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House Pets: Make Your Home Animal-Friendly

Pets are a central part of the American family; many people will even include their dog or cat’s name when listing their relatives. Americans own 73 million dogs and 90 million cats, and over half of all American homes have pets. Yet animals are very rarely factored into house buying or remodeling choices. When thinking about the perfect house for ourselves, the perfect house for our pet is always an afterthought. But pets have very different needs than their owners, and it’s the owners’ responsibility to accommodate them.

First, make sure to keep harmful objects and substances out of paws’ reach. Many everyday household objects are toxic to animals; in fact, in 2008 alone, the Animal Poison Control Center handled more than 140,000 pet poisonings from household objects. These include many food products: fruit seeds and pits contain cyanide, grapes and raisins cause kidney failure, Xylitol in sugar free foods and gums causes liver failure, caffeine in chocolate and coffee grounds is toxic, and nutmeg harms the central nervous systems. Some non-food items are even more harmful to animals. Keep your pets away from cleaning products, rodenticides, and traps, and be especially careful with antifreeze, whose odor attracts dogs and cats, killing 10,000 pets per year. Some household plants are toxic to animals: if consumed, poinsettia, mums, and aloe vera will harm pets, and lilies cause liver failure in cats. Also, watch out for risks of choking, strangulation, electrocution, and suffocation from small objects, plastic bags, and electrical cords. If the danger isn’t obvious to you, step into your pet’s shoes: get down on all fours and sniff around for potential harms.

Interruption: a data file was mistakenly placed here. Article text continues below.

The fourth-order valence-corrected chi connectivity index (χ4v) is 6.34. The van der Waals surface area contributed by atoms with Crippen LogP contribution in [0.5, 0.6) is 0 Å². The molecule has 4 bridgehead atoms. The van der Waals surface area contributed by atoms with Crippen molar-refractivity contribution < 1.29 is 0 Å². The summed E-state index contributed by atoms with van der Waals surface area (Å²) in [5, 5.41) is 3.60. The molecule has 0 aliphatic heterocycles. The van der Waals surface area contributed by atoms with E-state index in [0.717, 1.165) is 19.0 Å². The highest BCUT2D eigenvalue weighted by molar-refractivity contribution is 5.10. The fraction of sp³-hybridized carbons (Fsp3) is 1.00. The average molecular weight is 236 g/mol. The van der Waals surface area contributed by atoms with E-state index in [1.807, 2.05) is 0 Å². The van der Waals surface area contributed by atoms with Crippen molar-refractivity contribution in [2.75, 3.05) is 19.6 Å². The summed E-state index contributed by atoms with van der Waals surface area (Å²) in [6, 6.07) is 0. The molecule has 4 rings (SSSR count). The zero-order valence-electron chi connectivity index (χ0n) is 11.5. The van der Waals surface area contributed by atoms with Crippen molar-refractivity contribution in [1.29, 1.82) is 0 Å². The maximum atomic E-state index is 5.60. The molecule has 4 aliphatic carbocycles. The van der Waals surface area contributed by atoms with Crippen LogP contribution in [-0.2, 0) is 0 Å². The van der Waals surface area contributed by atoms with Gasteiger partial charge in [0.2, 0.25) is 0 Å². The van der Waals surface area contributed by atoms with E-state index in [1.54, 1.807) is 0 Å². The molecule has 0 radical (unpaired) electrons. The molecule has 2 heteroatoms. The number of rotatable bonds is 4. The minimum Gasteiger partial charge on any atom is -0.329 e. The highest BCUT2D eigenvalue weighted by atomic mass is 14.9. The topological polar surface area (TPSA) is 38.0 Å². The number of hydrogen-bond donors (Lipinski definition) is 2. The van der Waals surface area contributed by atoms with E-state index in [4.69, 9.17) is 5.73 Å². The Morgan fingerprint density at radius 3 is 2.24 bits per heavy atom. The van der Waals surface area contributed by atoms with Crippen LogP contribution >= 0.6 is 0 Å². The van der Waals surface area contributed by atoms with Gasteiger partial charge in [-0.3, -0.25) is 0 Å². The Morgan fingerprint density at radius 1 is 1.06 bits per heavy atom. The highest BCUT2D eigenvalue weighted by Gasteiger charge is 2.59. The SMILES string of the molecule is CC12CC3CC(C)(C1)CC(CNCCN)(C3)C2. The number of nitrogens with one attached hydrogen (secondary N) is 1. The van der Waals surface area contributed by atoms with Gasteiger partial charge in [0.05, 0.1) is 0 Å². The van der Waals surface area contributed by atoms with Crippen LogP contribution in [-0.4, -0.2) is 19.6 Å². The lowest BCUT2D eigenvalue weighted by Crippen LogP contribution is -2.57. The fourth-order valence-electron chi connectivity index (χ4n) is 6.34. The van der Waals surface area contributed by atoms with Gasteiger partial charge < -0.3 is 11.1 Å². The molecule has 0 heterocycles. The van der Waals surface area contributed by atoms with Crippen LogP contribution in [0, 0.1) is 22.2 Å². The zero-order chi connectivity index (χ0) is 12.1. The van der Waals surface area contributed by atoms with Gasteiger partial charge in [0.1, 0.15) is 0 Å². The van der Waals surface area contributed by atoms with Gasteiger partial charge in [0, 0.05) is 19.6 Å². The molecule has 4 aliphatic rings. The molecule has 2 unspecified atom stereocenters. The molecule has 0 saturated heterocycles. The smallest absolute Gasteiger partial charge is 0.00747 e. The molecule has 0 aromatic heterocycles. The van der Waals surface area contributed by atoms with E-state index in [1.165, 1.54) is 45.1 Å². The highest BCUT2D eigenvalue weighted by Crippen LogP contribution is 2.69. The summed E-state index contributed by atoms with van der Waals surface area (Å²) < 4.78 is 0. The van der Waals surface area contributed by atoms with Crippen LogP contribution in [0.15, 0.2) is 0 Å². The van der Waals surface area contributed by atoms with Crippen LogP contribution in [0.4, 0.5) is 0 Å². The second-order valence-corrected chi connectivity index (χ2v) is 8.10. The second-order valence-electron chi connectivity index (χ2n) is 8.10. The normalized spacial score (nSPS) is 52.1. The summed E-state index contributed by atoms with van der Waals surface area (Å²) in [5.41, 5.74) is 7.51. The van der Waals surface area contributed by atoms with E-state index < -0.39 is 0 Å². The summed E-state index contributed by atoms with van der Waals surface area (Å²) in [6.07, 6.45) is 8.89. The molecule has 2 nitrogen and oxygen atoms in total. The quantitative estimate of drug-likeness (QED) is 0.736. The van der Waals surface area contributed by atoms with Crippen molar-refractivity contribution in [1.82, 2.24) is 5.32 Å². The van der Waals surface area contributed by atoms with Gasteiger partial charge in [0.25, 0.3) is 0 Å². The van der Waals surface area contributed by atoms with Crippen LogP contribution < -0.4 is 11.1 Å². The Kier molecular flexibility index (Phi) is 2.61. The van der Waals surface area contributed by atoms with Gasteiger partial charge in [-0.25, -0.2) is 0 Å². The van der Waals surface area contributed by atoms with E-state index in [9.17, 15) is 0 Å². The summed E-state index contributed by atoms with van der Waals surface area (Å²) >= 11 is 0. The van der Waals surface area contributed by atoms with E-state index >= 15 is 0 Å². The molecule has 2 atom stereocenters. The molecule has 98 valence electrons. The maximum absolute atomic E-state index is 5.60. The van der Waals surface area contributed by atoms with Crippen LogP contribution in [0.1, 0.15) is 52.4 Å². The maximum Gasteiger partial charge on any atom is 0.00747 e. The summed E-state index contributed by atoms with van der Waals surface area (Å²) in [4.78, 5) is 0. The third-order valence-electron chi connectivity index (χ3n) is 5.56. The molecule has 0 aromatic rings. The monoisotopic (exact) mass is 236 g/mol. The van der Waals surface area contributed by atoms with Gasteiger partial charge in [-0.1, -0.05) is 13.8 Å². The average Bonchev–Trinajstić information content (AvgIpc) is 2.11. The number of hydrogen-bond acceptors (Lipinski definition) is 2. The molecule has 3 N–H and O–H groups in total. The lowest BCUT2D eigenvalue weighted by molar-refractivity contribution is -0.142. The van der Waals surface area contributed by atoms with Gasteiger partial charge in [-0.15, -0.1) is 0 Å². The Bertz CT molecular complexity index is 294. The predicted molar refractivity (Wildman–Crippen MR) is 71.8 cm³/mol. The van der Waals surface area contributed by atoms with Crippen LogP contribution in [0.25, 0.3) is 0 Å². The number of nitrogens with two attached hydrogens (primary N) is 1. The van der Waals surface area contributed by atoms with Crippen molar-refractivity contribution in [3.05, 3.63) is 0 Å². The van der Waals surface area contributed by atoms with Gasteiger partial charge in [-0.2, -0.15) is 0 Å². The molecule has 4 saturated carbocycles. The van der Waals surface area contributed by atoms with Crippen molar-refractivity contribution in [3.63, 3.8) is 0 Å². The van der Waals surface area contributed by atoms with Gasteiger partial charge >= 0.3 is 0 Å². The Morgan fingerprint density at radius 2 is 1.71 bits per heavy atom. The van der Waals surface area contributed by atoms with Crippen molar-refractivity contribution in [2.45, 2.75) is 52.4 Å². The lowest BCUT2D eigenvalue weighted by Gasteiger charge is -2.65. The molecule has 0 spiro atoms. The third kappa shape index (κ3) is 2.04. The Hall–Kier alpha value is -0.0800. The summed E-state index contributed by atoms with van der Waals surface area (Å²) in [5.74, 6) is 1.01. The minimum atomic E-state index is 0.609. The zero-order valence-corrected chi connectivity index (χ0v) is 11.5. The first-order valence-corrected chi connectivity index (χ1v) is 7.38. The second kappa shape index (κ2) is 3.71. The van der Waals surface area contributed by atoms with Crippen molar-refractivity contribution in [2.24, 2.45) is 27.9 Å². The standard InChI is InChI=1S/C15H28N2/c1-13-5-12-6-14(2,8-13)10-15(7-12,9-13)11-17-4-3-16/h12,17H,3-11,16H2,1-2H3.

There are several ways to protect your pet from these risks. Keep food and medicine elevated and secure; eliminate ways that your pet could get onto counters and tabletops; use a trashcan with a foot pedal that animals cannot access; latch shut any cabinets that pets can open; verify a plant’s harmlessness before buying it; use gates to restrict pets to less harmful parts of the house; and keep cords and wires off the ground or enclosed in tubes.

But poisoning isn’t the only risk to your pet; you must protect it from falling, drowning, old age, and discomfort. Keep toilet lids down, especially if you use toilet bowl cleaning chemicals! Put screens in windows you open; many cats die falling out of windows each year. Keep elderly pets on the first floor, and give them ramps onto the furniture. And give them a space of their own, or else they’ll try to take your space from you: you can turn a mudroom into a pet paradise with a bed, water, toys, and even outdoor access through a doggie door.

Finally, as important as it is to keep your pet safe from your home, you should also keep your home safe from your pet. Tile and linoleum are ideal for pet-owners, but you can make other floor surfaces work too. Wood can be scratched by pets’ nails and stained by their messes; in addition to grooming, cleaning, and housetraining your pet, you should cover any nice, wood flooring with area rugs. For carpets, either match your carpet to your pet (or vise versa) to conceal its shedding, or use wool carpet tiles that you can clean and replace individually. In either case, remove any pet stains immediately to ensure your carpet’s long-lasting cleanliness.

How to use this Information

Sloane’s Carpet Secret is here to help. The best value carpet store in Denver, Sloane’s selections of discount rugs and discount carpet remnants are built to last, with or without puppies. We see no reason why animals and great homes cannot coexist, and we will help you select and install the ideal carpet for every family member, regardless of species.

Tell us how you have pet-proofed your home!